Foods You Shouldn't Eat if You Have Flu-Like Symptoms
Not only have you had to worry about protecting yourself from COVID-19 for most of the year but also you've also had to add the flu to the list over the past couple of months.
If you feel like you've caught the flu, don't worry. Rest, tea, and nutritious foods will help keep your immune system strong as your body fends off the virus. On the other hand, there are certain foods that can make your symptoms worse. (Related: The One Vitamin Doctors Are Urging Everyone To Take Right Now.)
Here are five foods you should steer clear of when you have flu-like symptoms:
Alcohol is a diuretic, which means that you can quickly become dehydrated if you don't drink water in tandem with it. If you have an elevated temperature or the onset of a low-grade fever, dehydration is something you want to avoid, as Kacie Vavrek, MS, RD, CSSD notes in an article for The Ohio State University Wexner Medical Center. Sparkling water or electrolyte-infused water will help you stay hydrated.
If you're experiencing gastrointestinal issues, you'll want to avoid fried, greasy foods. Why? These foods have a high saturated fat content, and they're difficult for your body to break down. The last thing you want to do is add more stress on your gut when it's already feeling wonky.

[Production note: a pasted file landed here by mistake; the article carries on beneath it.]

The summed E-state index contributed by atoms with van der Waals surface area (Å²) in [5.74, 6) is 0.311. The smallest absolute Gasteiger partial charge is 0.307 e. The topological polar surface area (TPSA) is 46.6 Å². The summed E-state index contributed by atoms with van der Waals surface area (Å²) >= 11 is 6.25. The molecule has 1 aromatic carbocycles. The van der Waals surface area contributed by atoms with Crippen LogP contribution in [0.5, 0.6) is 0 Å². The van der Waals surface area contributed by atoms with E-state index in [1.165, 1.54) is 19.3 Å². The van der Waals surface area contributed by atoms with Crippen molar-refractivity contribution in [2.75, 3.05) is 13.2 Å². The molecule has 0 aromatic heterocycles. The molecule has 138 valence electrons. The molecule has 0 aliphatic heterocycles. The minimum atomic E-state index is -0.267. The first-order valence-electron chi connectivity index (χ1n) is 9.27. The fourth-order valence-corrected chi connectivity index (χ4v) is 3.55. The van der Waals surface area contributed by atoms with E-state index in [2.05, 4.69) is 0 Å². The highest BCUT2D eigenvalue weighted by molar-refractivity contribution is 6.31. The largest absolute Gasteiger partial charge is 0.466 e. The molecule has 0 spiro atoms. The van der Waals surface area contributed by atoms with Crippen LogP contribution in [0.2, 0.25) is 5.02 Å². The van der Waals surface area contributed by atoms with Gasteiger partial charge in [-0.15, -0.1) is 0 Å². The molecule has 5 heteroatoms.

The science around whether or not dairy milk causes the body to create mucus is inconclusive, but it could help to alleviate pressure in their chest for some. If you're already feeling congested, consider ditching cow's milk. And don't miss Major Recent Findings About Dairy You Should Know.
Added sugars are known to cause inflammation in the body, which can suppress immune function. Avoid candy, donuts, and other sugary foods (and drinks) until your symptoms subside. Instead, reach for nutrient-dense fruits that are rich in vitamin C to get your sweet fix, including oranges and strawberries. Also consider incorporating kale into your diet—one cup (raw and chopped) offers roughly 80 milligrams of vitamin C, which is 89% of your daily value (90 milligrams).
You should also avoid grains that are more difficult to digest when your stomach is feeling upset, such as complex carbs that are high in fiber like wheat-based breads and pastas and eve grains like quinoa—especially when it's not fully cooked. Instead, Vavrek recommends sticking to saltine crackers, toast, and pretzels.
For more, be sure to check out Foods You Shouldn't Eat If You Have COVID.
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